I also want to ask you about filming at the Art Institute.
It was really challenging to film there. We had, I think, two and a half hours or something. Three hours, max.
I was wondering how long you could shut down an entire museum.
I think it’s three hours. And we were very limited in what we could bring in. Thankfully, it was just the two kids and then the extras in the background. For a long time, when I thought about that scene in the script, I didn’t want them to just go to the Art Institute and have a good time. I needed to say something with this sequence and for them to have an experience that’s different from what we’ve seen before; obviously, I’m a fan of “Ferris Bueller’s Day Off.”
There was this interview with Hughes, and he said people had asked him why he had the Art Institute in the movie. He was like, I just like it. He didn’t have to explain it. He just liked going there. But in this film, I wanted to revisit this place that many might be familiar with but do it in a different context. Those paintings have so much cultural resonance to so many people. It’s why the last painting, “Train Station,” resonates with the kids personally.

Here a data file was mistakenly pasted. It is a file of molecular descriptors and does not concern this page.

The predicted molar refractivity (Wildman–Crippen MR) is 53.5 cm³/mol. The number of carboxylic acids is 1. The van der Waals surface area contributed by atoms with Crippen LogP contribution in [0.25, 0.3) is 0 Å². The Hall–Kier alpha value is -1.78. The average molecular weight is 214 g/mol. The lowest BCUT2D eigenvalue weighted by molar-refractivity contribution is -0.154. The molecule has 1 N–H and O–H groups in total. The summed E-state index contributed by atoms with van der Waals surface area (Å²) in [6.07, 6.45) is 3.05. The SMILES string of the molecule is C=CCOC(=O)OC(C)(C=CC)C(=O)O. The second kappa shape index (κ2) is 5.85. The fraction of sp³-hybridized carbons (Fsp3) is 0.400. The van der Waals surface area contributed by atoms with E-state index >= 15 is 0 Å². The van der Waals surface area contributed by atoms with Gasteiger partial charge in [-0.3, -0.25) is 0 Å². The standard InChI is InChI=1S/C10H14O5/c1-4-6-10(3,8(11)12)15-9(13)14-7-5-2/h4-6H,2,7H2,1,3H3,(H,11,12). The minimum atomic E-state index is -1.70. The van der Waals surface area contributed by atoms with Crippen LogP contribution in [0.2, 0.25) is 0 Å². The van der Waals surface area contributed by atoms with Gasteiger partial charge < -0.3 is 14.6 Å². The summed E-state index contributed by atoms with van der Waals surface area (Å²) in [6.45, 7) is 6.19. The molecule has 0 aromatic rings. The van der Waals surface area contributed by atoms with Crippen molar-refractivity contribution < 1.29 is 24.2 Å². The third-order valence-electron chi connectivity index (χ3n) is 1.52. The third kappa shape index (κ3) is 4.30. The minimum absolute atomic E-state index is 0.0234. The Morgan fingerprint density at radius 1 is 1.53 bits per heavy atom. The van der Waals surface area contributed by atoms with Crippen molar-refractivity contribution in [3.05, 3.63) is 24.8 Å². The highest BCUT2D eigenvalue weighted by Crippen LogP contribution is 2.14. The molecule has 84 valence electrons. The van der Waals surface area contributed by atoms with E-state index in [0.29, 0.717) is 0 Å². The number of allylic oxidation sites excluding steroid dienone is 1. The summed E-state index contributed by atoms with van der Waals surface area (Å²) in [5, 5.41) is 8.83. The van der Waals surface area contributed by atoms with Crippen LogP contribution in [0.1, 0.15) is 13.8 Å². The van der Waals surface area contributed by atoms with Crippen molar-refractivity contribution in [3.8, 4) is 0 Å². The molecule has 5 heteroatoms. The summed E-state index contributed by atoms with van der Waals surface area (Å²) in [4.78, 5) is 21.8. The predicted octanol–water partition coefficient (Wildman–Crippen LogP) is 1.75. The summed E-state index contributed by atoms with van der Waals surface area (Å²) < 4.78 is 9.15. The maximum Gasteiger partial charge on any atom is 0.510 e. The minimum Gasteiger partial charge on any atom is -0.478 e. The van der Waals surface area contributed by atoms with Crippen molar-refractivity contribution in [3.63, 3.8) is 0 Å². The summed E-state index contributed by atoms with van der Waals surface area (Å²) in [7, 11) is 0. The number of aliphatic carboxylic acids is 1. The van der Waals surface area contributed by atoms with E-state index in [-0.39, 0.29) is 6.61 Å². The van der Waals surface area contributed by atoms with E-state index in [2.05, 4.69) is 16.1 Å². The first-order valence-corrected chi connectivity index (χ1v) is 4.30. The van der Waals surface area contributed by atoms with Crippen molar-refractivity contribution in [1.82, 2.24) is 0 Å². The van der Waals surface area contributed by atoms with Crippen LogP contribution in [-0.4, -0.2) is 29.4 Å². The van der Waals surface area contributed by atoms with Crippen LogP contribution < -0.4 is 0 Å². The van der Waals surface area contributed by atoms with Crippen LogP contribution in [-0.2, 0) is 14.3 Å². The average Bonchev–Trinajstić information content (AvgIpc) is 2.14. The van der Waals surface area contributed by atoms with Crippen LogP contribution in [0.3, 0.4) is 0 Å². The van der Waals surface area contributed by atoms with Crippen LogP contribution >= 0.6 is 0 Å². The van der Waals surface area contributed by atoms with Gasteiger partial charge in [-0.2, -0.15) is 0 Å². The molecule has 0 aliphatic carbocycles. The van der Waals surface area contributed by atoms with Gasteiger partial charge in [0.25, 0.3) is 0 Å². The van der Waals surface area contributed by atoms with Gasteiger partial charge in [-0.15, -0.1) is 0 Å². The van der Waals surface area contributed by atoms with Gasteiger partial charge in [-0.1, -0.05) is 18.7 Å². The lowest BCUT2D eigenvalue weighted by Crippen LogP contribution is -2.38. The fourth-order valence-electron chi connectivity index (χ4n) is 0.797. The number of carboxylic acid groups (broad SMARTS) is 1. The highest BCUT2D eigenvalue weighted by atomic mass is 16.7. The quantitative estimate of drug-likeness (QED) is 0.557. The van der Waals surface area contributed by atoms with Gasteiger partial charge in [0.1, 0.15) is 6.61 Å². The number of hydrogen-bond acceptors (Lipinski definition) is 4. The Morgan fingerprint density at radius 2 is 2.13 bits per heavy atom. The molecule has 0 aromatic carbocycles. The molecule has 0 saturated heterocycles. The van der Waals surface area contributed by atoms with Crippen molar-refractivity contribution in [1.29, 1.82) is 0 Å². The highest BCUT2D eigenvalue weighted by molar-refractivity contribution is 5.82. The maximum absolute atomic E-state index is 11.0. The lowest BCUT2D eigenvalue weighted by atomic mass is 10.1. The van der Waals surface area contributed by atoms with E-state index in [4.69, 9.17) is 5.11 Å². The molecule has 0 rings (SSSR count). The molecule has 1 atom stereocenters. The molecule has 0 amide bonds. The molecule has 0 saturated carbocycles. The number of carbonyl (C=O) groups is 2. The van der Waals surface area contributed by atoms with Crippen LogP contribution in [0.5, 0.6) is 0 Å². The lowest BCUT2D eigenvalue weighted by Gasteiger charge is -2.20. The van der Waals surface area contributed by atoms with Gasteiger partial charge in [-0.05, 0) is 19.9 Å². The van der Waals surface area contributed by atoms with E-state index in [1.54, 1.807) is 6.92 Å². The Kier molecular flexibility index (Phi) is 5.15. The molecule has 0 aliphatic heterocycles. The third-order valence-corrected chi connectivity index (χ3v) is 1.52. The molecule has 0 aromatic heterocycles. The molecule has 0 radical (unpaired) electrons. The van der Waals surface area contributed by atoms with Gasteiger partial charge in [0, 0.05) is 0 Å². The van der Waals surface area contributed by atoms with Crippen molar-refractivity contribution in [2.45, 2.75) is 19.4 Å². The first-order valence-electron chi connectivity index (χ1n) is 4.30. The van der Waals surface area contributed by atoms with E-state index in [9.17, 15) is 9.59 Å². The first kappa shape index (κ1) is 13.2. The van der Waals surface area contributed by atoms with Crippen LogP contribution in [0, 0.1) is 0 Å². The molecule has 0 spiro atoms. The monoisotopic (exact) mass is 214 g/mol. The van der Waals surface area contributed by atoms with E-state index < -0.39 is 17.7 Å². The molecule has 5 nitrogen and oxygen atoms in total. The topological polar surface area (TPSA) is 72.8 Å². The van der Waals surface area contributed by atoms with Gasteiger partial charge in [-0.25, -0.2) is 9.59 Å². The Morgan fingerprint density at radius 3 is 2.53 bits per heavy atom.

I first saw that painting when I was walking around the Art Institute. I was like, oh wow. I haven’t heard of Walter Ellison. I looked him up. It was through a public arts program he was commissioned to make this painting. And it’s really tiny, positioned in a corner of the museum. So I was interested in that painting because I feel like with that one the kids would feel some connection to it.
The train scene is also wonderful in how the kids connect to what they’re seeing around them. Could you talk a bit about crafting that sequence?
So early on in the process, I originally envisioned them playing hooky but doing much more than what they did. Originally, they had a whole day of doing stuff, but then I realized I had to cut it down and make it more reasonable because there are only so many places they can go and then come home. So I mapped out what route they would take: if they’re escaping from school, what’s the train they need to take; what’s the route to the train station; what would be the bus they would take if they decide to take a bus. I also had to figure out whether the trains were running because it was a very specific train line. The direction they’re going has to be accurate because people in Chicago are really specific about that. And I know they’re gonna pick up on it. So I took the route myself.